our lives so the negative ones would disappear. For my first article, let me tell you something about myself. I am Michelle Francisco or you can simply call me, M. I am a wife, mother, homemaker, learning fun, engaging, and “We also hope to make philanthropist, blogger and a visionary. interactive for students with learning a shared experience I am married to Elmer Francisco (www. the help of digital and mobile between the parents and andwho we grew have up a son teachers, with technologies. ElmerFrancisco.org) named Dominic. “By digitizing Batibot, the Batibot TV show, and amneed 32 years old.kids I was their andborn students, who Smart is addressingIthe andlocalized raised in Cagayan Oro City, can nowdeenjoy the Batibot of children for Philippines. to Corpus Christi experience on mobile devices,” educational content, ” Isberto I went School for elementary and high school he added. said. then I graduated from Assumption www.EmpressMichelleFrancisco.com College, San Lorenzo Village, Makati City, Philippines with a degree of Bachelor of Science in Entrepreneurship. Hello to all the loyal readers of I am a Leo and my favorite color is white. BusinessWeek Mindanao! I am a lover of the Universe! l love I am so happy and grateful to be able my family so my happiness is taking care to write here and share my thoughts c ojust m pabout a n y everything. i s h o l d i nThank g because for husband data. which havemy demand of myself, son and my on you we already discussions with potential The Mindanao three landing stations in is why I love everything related tostation home so much, Mr. Dante Sudaria, for this foreign partners for the will bebaking, PLDT’s fifth in the Luzon,” Nazareno said. keeping, cooking, opportunity! This is my first time to write like home landing station that it should countr “Hop efully, towards and so on. y after the Asiainnew a newspaper and of course, be cleaning will link Mindanao to the America Asia the end of the year or I also love writing soGateway, I have athe blog in the Lifestyle Section. U.S. Pacif ic C able Network early next year it would I prefer writing something or anything (www.EmpressMichelleFrancisco. “We are in and discussion 2 and h e to Ja everyone. p a n - U. S . finalized,” com) he said. where I share myt life happy, positive good vibesbebecause w it h t he ne w one. We The new international Cable System. The Asia I write about fashion, travels, recipes, I believe that to make this world a better w o u l d l i k e t o h a v e cable landing station will Submarine Cable Express food, home keeping, politics, life lessons, place, we must all choose to focus, something in Mindanao help address growth in upgrade is ongoing. favorite TV shows, movies, beauty tips, talk and see only the positive things in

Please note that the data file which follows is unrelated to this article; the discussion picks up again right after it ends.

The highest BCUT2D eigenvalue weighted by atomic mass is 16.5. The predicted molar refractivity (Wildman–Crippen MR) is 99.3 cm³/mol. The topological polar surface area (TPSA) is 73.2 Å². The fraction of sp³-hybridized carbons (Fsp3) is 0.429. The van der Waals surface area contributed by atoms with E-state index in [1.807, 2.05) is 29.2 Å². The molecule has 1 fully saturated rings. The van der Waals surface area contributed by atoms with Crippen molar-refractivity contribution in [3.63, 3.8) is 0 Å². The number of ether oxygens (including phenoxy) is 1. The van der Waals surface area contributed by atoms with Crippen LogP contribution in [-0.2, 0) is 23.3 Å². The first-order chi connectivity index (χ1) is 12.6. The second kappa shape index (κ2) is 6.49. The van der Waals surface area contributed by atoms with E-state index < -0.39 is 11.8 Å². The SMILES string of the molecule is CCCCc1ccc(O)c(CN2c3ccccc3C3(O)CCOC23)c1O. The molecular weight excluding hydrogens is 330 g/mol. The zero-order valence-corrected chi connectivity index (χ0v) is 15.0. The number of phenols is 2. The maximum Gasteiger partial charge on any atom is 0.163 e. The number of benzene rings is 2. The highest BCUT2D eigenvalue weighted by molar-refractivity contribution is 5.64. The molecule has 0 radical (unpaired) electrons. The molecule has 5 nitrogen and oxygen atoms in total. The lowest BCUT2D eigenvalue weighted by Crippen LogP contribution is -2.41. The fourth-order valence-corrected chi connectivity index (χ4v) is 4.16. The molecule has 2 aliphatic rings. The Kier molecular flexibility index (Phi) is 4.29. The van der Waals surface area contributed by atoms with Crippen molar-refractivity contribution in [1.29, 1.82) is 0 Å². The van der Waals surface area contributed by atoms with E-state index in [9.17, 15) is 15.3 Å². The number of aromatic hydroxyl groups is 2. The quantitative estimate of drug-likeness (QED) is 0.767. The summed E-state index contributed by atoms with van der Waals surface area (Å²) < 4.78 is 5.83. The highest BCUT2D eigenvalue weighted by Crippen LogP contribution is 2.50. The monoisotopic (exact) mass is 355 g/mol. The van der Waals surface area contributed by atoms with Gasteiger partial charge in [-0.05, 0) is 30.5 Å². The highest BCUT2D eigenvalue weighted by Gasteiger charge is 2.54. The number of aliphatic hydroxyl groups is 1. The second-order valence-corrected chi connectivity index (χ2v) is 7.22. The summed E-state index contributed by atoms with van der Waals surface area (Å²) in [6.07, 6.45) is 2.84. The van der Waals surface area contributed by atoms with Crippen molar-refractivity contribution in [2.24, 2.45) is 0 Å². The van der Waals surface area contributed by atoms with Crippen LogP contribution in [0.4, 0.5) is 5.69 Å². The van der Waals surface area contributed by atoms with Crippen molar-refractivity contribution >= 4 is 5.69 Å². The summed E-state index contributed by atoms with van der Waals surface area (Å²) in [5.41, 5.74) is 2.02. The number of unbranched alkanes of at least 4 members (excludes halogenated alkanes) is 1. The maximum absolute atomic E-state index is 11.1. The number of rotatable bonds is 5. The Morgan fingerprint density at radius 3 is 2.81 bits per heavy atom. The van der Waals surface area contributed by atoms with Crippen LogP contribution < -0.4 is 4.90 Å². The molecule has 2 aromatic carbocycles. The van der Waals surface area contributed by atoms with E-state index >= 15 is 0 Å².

by

Michelle Francisco

PLDT plans first int’l cable landing station in Mindanao T H E c ou nt r y ’s l arge st telecom company plans to build an international cable landing station in Mindanao. Philippine Long D i s t a n c e Te l e p h o n e Company (PLDT) president Napoleon L . Na z a r e n o s a i d t h e

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The Stages of Grief

L

et me begin this article with one of the most beautiful and enlightening quotes on grief that I have ever come across: “You will not ‘get over’ the loss of a loved one; you will learn to live with it. You will heal and you will rebuild yourself around the loss you have suffered. You will be whole again but you will never be the same. Nor should you be the same, nor would you want to.” -Elizabeth Kubler-Ross and David Kessler Losing someone we deeply love or something we deeply care about, is a very painful experience. It’s something we want to avoid or manage as quickly as possible because there are a lot of very difficult emotions that accompany it. Grief is a natural response to the pain of loss. The greater the loss, the greater the grief. We might associate it with the death of a loved one—usually the most intense form of loss—but other losses also bring on grief. These may include a break-up, the loss of a friendship or a job. It is a ver y personal experience that is affected b y o u r p e r s o n a l i t y, circumstances and belief system. As a result, there is no right or wrong way to grieve. There are only healthy

Member:

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Oro Chamber

Decide Your Destiny hink a minute…A man was cleaning his car with a special brush when a little girl who had been watching him said, “My daddy has a brush like that to clean his car too.” “Really!” said the man. “What kind of car does your daddy have?” The little girl answered: “Oh, he hasn’t got the car yet, but he’s got the brush to clean it.” Well, I suppose you have to start somewhere! The important thing is that you do get started. And to do that, we first have to decide what kind of life we want. It’s strange how many of us want to live forever, when we can’t even decide what to do with our life now! Like the guy who said: “I’m going to stop putting things off, starting tomorrow.” You see, even if others have made decisions for you, you can still decide how you’ll respond and handle the life that’s been handed to you. You still have control of your own attitudes. Happiness is an attitude and choice, no matter what situation you’re in. Remember, you can always find someone worse off than you whom you can help. It’s only when we stop looking at our own problems and reach out to make others happy, that we